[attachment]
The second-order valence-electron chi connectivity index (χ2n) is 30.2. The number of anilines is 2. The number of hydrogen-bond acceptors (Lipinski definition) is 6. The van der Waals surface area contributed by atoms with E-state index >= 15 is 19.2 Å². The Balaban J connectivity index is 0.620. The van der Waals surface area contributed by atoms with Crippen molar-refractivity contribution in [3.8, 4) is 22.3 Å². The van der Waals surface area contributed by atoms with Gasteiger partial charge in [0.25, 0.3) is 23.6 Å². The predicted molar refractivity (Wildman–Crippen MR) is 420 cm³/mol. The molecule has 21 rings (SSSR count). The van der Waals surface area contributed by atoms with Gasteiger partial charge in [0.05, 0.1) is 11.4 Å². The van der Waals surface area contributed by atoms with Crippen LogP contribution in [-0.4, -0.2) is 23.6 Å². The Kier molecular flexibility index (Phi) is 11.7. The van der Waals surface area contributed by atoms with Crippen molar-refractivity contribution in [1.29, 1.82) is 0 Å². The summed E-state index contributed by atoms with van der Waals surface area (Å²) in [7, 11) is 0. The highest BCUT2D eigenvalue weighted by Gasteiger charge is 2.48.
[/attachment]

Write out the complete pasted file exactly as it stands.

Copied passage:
The second-order valence-electron chi connectivity index (χ2n) is 30.2. The number of anilines is 2. The number of hydrogen-bond acceptors (Lipinski definition) is 6. The van der Waals surface area contributed by atoms with E-state index >= 15 is 19.2 Å². The Balaban J connectivity index is 0.620. The van der Waals surface area contributed by atoms with Crippen molar-refractivity contribution in [3.8, 4) is 22.3 Å². The van der Waals surface area contributed by atoms with Gasteiger partial charge in [0.25, 0.3) is 23.6 Å². The predicted molar refractivity (Wildman–Crippen MR) is 420 cm³/mol. The molecule has 21 rings (SSSR count). The van der Waals surface area contributed by atoms with Gasteiger partial charge in [0.05, 0.1) is 11.4 Å². The van der Waals surface area contributed by atoms with Crippen LogP contribution in [-0.4, -0.2) is 23.6 Å². The Kier molecular flexibility index (Phi) is 11.7. The van der Waals surface area contributed by atoms with Crippen molar-refractivity contribution in [1.29, 1.82) is 0 Å². The summed E-state index contributed by atoms with van der Waals surface area (Å²) in [7, 11) is 0. The highest BCUT2D eigenvalue weighted by Gasteiger charge is 2.48.